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About Ken Hanke
Head film critic for Mountain Xpress from December 2000 until his death in June 2016. Author of books "Ken Russell's Films," "Charlie Chan at the Movies," "A Critical Guide to Horror Film Series," "Tim Burton: An Unauthorized Biography of the Filmmaker."

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14 thoughts on “Cranky Hanke’s Weekly Reeler April 7-13: No grudge matches this week

  1. Jim Donato

    Re: “Date Night”

    “The trailer doesn’t look bad?” Have we been inhabiting the same universe? I’ve dreaded every time that thing’s unspooled almost as much as the ad for the National Guard. Almost.

    We’re gung ho to see The Runaways and I certainly would have preferred to have seen a single trailer for that opus instead. I can’t wait to see Kim Fowley rendered on screen. Whoever is playing him does have a lot to live up to as Mr. Fowley has always been a character who is far larger than life, to put it kindly.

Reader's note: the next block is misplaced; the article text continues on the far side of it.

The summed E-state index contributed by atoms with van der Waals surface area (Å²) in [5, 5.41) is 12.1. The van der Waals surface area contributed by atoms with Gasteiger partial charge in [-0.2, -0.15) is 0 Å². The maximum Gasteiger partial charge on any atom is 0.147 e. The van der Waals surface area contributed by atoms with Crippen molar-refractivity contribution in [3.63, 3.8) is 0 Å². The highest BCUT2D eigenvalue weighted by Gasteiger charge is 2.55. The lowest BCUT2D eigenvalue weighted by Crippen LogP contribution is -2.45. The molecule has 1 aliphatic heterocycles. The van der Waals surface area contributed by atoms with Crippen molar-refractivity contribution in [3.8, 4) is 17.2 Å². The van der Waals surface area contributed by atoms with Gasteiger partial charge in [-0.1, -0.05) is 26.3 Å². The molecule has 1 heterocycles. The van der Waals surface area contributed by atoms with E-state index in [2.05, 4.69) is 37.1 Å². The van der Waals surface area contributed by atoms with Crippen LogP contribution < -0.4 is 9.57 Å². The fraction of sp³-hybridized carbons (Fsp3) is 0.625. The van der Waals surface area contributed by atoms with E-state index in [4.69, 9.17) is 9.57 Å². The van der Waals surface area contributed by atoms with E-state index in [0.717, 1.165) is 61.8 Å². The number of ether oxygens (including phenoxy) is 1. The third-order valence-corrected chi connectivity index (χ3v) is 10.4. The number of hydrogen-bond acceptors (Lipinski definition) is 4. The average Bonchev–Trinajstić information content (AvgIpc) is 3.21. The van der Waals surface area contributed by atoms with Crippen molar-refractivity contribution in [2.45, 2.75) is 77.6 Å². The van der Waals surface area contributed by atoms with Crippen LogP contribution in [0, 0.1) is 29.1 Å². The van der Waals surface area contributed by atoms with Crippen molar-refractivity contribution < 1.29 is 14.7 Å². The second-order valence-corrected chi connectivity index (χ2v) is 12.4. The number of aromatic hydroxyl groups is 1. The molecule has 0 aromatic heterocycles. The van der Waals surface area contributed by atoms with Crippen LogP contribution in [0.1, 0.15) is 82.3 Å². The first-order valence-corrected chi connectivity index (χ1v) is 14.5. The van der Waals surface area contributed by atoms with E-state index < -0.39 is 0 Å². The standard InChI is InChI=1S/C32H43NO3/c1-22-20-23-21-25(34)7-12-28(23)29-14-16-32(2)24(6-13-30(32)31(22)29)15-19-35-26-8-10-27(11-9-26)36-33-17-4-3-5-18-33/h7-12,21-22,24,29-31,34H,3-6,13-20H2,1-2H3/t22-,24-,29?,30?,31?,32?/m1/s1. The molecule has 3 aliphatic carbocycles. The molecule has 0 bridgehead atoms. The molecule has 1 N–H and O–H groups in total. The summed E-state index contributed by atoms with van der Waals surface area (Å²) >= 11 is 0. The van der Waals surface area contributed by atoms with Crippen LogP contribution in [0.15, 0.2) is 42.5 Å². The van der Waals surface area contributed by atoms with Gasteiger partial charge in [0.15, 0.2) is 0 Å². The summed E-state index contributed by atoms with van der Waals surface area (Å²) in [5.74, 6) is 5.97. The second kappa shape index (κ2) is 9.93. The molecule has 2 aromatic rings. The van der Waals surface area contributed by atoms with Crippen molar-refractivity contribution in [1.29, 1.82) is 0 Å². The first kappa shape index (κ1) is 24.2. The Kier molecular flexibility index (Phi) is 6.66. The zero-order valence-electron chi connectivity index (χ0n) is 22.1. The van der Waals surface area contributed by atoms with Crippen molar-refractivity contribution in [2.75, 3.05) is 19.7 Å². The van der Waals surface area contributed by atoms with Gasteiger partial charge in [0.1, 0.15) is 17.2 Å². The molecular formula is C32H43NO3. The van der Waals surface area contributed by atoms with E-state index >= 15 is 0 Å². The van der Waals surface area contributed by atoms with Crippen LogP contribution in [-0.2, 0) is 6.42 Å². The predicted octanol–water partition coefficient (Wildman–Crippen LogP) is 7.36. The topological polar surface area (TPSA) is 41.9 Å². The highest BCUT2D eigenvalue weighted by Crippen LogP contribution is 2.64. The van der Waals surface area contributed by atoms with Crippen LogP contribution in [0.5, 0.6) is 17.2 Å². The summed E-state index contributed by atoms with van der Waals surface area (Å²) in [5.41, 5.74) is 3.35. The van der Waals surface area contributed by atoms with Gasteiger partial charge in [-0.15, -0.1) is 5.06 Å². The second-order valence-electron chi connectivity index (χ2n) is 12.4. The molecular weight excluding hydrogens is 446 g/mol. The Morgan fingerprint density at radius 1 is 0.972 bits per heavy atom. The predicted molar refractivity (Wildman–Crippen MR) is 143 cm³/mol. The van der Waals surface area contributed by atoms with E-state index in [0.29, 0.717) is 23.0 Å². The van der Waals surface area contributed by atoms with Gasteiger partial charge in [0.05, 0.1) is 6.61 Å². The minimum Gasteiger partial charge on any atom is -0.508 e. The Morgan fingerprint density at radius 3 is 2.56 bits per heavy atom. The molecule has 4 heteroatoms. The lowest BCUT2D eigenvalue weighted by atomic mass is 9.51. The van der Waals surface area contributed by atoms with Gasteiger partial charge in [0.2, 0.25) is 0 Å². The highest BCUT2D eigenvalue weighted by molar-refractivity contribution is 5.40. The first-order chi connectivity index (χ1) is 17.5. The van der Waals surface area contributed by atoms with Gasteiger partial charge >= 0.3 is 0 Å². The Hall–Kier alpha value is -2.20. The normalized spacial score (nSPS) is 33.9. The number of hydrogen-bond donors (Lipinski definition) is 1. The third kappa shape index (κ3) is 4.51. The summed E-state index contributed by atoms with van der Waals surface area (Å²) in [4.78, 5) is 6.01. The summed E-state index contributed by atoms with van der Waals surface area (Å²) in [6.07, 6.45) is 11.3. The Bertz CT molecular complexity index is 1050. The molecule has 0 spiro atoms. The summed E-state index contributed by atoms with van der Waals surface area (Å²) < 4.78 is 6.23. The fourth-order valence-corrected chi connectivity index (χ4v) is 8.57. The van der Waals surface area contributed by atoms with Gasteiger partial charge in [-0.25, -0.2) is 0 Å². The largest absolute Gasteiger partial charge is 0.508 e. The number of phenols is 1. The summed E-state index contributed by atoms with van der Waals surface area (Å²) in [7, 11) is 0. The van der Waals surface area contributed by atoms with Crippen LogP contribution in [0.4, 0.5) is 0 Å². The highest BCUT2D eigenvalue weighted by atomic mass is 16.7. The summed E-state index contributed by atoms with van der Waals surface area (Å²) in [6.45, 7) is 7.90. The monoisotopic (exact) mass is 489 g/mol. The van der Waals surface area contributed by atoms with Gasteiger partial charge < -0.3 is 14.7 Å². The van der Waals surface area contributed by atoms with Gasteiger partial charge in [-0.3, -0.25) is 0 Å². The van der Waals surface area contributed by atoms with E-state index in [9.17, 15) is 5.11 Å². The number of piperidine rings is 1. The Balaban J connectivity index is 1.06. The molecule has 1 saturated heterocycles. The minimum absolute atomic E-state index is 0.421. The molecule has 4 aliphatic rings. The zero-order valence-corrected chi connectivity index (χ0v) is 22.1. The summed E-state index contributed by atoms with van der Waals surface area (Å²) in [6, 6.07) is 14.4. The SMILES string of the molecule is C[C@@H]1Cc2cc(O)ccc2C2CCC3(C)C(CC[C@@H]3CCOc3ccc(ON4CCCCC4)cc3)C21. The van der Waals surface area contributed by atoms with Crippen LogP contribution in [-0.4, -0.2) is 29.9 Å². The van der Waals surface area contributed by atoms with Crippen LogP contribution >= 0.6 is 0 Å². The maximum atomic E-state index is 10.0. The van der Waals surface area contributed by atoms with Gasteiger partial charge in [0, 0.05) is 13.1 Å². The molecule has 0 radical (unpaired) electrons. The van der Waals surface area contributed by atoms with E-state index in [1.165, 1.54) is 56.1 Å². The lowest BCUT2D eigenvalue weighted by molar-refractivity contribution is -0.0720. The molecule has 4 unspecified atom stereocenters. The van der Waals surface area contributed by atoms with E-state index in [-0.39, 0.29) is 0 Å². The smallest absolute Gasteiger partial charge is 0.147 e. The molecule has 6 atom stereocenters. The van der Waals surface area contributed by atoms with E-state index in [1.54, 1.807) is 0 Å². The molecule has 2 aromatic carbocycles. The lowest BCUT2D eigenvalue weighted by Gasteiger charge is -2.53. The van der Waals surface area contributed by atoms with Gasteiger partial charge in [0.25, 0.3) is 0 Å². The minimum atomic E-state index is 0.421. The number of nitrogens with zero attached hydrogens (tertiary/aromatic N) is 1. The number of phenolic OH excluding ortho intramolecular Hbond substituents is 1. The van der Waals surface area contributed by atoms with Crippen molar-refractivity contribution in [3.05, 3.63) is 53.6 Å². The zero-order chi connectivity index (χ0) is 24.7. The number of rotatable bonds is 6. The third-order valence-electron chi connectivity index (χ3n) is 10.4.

2. Dionysis

    Another noteworthy DVD released this week is Icons of Suspense: Hammer Films, featuring heretofore six unreleased non-horror films from the famed studio. Includes an early Oliver Reed film, ‘The Damned’ (a/k/a ‘These Are the Damned’, and in its full 96 minutes), ‘Never Take Candy from a Stranger’, ‘The Snorkel’ (a mystery), ‘Stop Me Before I Kill!’, a pretty riveting crime mystery with Peter Cushing titled ‘Cash On Demand’ and finally, the Psycho-influenced ‘Maniac’ with 7th Voyage of Sinbad’s Kerwin Matthews.

    All have excellent transfers and seem to be in their original aspect ratios, and are on three discs in a boxed set. Priced at less than $23, it’s a good deal.

  3. Ken Hanke

    “The trailer doesn’t look bad?” Have we been inhabiting the same universe? I’ve dreaded every time that thing’s unspooled almost as much as the ad for the National Guard.

    In this case, perhaps we have. Perhaps I should have noted that it doesn’t look bad for this kind of rather silly film — a broad thrill comedy affair. There’s a kind of sliding scale at work here.